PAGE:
Giving and Receiving Feedback

Oh would some power the gift would give us,
to see ourselves as others see us!
It would from many a blunder free us,
and foolish notion.
Robert Burns, 1786

Organizations extol the virtues of "managing the synergy of our employees" as an extremely important vehicle for their effectiveness. Synergy - the total being greater than the sum of the parts -can be a very significant competitive advantage

True synergy requires that employees be different. After all, how much synergy does one achieve with a group of robots or people who are exactly alike? Not much!

Only a diverse group of people, can - working together effectively - realize the power of synergy. Diversity, however, results in conflict - it cannot and should not be eliminated.

How many different types of people really work together well? How "straight" are people with each other? Do they deal, directly, with each other when they have interpersonal and/or professional problems with one another; or, do they talk about "them" with other employees in the rest rooms, in the hallway, or around the water cooler?

If we are to unleash the power of synergy, organizations must demand and support clear and concise feedback between employees. It simply can't happen without it.

To make matters even more difficult, when people ask another person for feedback, what they really want to hear is how great you think they are! This will always be the case if the feedback is in any way linked with the employee appraisal system.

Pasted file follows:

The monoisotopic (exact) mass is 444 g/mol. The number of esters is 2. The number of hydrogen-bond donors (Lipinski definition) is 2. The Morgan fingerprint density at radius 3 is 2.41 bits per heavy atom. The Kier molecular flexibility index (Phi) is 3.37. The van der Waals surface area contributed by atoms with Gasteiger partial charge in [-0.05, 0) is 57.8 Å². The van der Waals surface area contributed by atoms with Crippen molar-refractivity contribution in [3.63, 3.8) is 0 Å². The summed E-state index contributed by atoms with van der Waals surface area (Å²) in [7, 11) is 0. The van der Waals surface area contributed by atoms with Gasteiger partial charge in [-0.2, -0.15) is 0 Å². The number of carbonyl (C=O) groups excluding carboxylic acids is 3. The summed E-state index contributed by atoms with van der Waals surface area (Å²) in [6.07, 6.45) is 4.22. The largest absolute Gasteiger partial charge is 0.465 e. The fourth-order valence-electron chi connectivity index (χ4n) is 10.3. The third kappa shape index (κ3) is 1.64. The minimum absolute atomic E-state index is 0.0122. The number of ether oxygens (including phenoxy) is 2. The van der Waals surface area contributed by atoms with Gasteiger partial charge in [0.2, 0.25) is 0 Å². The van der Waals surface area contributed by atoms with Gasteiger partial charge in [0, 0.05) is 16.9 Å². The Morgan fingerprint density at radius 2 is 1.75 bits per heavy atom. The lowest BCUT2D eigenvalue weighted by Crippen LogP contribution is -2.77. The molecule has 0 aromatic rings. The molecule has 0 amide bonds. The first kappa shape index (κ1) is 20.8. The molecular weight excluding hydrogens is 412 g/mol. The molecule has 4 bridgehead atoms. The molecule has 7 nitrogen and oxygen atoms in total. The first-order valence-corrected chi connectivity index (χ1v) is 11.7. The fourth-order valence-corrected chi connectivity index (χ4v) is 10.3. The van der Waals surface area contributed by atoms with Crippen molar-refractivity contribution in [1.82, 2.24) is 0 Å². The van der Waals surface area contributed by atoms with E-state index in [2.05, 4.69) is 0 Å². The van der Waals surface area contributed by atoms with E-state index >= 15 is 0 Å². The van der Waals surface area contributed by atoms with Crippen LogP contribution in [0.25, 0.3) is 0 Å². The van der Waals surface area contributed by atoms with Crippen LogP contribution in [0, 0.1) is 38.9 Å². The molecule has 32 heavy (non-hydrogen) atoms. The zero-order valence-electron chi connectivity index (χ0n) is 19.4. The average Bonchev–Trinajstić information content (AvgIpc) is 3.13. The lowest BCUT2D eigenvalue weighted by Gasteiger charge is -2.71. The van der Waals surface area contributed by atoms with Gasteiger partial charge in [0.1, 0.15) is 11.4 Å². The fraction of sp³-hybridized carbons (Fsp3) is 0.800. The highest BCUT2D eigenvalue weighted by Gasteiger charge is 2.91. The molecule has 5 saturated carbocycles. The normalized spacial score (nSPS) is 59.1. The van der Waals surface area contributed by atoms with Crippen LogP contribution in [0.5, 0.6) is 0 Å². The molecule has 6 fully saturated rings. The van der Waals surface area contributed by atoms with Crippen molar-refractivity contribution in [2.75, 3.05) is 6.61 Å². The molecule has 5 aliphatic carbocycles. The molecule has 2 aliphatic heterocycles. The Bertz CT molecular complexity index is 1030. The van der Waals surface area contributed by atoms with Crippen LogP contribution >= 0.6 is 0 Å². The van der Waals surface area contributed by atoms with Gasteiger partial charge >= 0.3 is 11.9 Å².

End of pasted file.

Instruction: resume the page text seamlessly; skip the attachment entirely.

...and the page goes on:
One wonders how many of the issues at ENRON, World Com, Adelphia, et al, would have occurred if honest, open feedback had been a way of life.

A suggested definition

Feedback focuses on behaviors and their effect on others.
Axiom #1: Focus on behaviors not attitudes, values or beliefs.
None of us can truly see the attitudes, values or beliefs of another person. What we know of another's attitude, values and/or beliefs is what she/he tells us they are and the conclusions we draw from our observation of that person's behavior.
Approaching another with comments about their attitude or beliefs is fraught with danger and virtually guarantees a negative response. "I don't like your attitude" will evoke a defensive reaction from the hearer every time!
The definition above suggests that the focus must be on my perception of your behavior and its effect on me - nothing more.

Axiom #2: People don't do anything that is a problem for them at the time they it.

If the behavior they have demonstrated, with which you might have an issue, was a problem for that person, he/she simply wouldn't do it! If someone is behaving in a way that has a negative effect on me, it's my problem, not his or her problem.

I suggest the concept of "problem ownership" - who owns the problem? All organizations and people have a set of behaviors that are acceptable to them along with those that are not acceptable to them.

ndividuals and organizations might begin by clearly stating those behaviors that are acceptable and those that are not! We then can appreciate those acceptable behaviors that are demonstrated and address those that are not! That's what feedback is all about. Confronting the effect of unacceptable behaviors!